Mithai and desserts are the heart and soul of any Indian festival. Come Diwali and our household is buzzing with cries of ‘chalo mithai banaayen’! Besan laddoo, anarase and mohanthaal are three fixtures on the Diwali menu. Kaju katli is a personal favourite, but let us veer away from the ordinary and make Badam Katli or Blueberry Sandwich Katli.
Traditional sweets made with lots of fat and sugar are exciting to make at home especially if they are Diwali sweets. When you cook at home, these Diwali sweets are not only of better quality than the commercial ones but are more hygienic and better accepted by your friends and dear ones as your personal touch is there in every gift.
Prepare attractive gift boxes and fill them up with a variety of laddoos placed in colourful paper cupcake holders. You can make Choco Coconut Laddoos, Dry Fruit and Khajur Laddoos, Rawa Laddoo, Badami Besan ke Laddoo, and the good old Boondi Laddoo!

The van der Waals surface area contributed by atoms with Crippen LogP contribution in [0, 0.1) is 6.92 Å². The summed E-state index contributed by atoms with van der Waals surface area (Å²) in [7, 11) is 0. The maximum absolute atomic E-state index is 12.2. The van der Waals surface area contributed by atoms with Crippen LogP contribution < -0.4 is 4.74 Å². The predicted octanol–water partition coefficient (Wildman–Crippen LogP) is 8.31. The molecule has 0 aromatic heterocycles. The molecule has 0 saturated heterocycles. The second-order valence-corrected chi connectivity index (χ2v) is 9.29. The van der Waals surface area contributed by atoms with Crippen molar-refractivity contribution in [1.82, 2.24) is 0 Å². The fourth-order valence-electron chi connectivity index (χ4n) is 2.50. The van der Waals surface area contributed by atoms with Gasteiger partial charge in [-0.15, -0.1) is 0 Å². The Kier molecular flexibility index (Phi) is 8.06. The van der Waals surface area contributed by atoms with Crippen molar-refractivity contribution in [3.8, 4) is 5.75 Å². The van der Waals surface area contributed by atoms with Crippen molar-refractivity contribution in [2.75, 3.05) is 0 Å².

Gujiyas or karanjis can be made some two-three days before the festival. Keep them in airtight tins. As also mohan thaal and besan laddoos. Boondi laddoos should be made just a day early and consumed/distributed as fast as they can be. All khoya-based barfis should be refrigerated or consumed on priority. Those who wish can make jalebis and gulab jamuns at home, serve them hot.
There is a great influx of kaju katli based mithais. The base is excellent for shaping into miniature watermelons, custard apples, corn-on-the-cob, a kalash and what have you! These look very attractive.
Dry fruits will keep for quite some time tucked away in the corner of the fridge. In fact as the weather turns cooler, convert some pistas, almonds and cashewnuts into Dry Fruit Chikki. Savouries like namkeen shakkarpare, chakali, methi mathri, tikhi-sev, nankhatai, cholafalli and chiwda are other favourites that will be highly visible during this festive season.
So what is best for homemade Diwali sweets that can be boxed? Here is a plethora of sweets and you only have to choose what takes your fancy.